by Rewert Hoffer
The European Union currently faces a myriad of challenges. Europe is hardest struck by a second wave of the COVID-19 pandemic, there is a high probability that one of the economically most important member states will leave the union without a trade agreement by the end of this year, all while the EU’s normative foundation and internal cohesion is ever more fragile, as the eventual compromise with Hungary and Poland on the delayed budget-and-recovery package has shown.
On the backdrop of these events, it is easy to overlook the perennial problems that the EU is dealing with when it comes to the accession of Western Balkan countries. It would be misguided to disregard the developments on the southeastern periphery of the EU, because, in my opinion, the union’s conduct with the region will most likely define the direction of future EU foreign policy in general. A potential southeastern enlargement may very well prove to be a watershed moment in the history of European integration: the EU may be forced to choose between geopolitical ambition and its normative basis.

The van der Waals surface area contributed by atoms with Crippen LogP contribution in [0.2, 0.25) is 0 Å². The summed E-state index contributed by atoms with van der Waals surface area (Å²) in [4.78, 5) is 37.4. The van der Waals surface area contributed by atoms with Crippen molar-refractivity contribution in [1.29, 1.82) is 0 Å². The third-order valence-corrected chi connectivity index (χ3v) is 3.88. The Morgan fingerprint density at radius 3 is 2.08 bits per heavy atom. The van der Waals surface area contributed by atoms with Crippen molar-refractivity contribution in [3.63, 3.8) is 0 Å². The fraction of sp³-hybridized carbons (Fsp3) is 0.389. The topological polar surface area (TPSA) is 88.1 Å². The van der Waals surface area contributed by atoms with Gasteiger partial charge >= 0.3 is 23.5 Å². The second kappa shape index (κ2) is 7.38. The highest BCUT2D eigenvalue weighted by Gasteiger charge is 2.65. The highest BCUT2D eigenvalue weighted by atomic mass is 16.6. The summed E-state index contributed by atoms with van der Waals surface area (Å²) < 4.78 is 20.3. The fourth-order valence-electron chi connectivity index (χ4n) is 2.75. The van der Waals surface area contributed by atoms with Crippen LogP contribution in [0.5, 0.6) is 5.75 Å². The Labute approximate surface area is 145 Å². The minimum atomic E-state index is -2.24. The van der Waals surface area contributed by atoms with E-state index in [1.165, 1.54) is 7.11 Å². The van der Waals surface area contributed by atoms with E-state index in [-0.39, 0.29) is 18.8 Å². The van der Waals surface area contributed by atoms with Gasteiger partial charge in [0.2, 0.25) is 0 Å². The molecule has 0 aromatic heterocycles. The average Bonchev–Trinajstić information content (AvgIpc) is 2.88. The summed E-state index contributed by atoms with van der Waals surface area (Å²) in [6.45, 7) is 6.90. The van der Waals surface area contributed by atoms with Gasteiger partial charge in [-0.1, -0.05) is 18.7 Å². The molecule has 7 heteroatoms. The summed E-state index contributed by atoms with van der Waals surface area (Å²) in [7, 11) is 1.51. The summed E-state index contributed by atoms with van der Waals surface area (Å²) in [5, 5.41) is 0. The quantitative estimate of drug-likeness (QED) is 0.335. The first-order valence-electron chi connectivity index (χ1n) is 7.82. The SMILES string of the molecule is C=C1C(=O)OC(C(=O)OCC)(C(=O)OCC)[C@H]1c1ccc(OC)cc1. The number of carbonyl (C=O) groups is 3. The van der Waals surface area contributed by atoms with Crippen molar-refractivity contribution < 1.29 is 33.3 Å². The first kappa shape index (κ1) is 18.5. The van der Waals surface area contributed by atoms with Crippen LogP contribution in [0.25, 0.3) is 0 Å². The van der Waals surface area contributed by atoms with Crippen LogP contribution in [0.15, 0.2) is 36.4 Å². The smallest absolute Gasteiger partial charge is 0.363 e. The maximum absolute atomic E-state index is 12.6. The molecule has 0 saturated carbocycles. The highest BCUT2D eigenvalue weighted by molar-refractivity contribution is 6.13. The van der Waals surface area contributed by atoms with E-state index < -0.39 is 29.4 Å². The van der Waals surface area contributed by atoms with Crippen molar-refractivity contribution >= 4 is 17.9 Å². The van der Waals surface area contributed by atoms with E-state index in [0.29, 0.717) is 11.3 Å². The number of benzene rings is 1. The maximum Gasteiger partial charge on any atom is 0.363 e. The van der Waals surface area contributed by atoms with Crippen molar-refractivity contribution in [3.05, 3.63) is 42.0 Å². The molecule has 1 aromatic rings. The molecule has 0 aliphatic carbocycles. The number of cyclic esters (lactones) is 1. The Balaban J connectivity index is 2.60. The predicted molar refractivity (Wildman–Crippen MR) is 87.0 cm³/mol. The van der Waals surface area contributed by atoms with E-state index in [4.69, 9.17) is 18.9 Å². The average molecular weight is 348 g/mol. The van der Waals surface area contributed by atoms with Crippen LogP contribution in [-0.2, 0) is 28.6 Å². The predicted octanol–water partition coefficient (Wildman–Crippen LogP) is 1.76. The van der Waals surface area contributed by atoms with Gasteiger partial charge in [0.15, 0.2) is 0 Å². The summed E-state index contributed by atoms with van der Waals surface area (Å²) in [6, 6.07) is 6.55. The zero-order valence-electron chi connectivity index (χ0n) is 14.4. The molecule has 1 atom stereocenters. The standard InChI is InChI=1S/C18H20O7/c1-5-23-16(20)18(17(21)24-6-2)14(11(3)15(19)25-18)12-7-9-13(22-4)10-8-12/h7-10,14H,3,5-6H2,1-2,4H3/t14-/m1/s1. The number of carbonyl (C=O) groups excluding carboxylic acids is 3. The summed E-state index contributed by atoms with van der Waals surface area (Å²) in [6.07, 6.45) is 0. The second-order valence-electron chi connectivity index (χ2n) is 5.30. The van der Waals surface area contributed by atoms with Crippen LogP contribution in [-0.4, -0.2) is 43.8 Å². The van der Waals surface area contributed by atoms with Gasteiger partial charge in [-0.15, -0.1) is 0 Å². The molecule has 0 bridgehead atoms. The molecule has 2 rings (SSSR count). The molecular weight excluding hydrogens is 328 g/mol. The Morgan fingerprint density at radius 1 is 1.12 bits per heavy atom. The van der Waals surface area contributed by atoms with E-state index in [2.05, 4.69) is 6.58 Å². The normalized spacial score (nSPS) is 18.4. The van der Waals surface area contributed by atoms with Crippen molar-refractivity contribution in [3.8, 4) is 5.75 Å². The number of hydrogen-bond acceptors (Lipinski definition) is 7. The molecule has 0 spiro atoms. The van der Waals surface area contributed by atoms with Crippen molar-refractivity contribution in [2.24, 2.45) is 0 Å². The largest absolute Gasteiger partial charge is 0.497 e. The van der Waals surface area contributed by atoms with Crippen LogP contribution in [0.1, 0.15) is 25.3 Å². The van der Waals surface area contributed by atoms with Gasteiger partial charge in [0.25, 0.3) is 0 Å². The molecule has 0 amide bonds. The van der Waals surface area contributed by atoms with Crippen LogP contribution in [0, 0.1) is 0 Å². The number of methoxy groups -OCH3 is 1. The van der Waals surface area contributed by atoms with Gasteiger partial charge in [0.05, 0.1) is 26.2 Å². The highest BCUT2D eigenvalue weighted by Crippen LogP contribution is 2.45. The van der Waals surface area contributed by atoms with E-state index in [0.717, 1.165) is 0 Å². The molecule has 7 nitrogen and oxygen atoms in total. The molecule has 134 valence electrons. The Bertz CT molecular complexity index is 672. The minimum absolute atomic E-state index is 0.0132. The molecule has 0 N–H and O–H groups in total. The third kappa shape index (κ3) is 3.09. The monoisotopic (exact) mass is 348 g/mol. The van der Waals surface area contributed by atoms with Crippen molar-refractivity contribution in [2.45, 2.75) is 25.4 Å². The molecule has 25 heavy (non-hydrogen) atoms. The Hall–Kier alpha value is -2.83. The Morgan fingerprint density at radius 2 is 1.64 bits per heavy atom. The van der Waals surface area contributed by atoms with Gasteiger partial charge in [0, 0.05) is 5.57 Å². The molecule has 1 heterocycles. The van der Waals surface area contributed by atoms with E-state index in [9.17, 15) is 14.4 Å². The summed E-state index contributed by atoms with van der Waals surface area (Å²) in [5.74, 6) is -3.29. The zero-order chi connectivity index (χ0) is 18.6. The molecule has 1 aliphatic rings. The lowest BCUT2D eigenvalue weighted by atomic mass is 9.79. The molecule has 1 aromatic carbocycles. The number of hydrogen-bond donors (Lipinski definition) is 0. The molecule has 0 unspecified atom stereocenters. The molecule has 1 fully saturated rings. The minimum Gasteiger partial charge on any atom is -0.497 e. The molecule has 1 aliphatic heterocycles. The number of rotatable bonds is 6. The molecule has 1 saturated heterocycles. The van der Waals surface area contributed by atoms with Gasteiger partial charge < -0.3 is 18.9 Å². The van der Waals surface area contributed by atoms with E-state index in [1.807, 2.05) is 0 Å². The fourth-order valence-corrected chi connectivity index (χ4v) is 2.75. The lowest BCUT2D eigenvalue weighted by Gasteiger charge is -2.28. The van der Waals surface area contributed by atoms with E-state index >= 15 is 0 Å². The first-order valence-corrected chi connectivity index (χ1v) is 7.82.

I started to think about the importance of the Western Balkans for understanding EU foreign policy, when following a seminar on the contemporary and historical notions of peace and security in Europe during my first year in the Global Studies programme at Leipzig University. Now, while studying in my second year at the London School of Economics (LSE), I had the opportunity to synthesize my previous thoughts in the form of an article for the student-led international affairs magazine of the LSE, the London Globalist. My article “Normative Power or Geopolitical Player? How the Accession of Western Balkan Countries Will Change the EU” is the result of a lengthy occupation with the topic that was initially inspired by the Global Studies curriculum.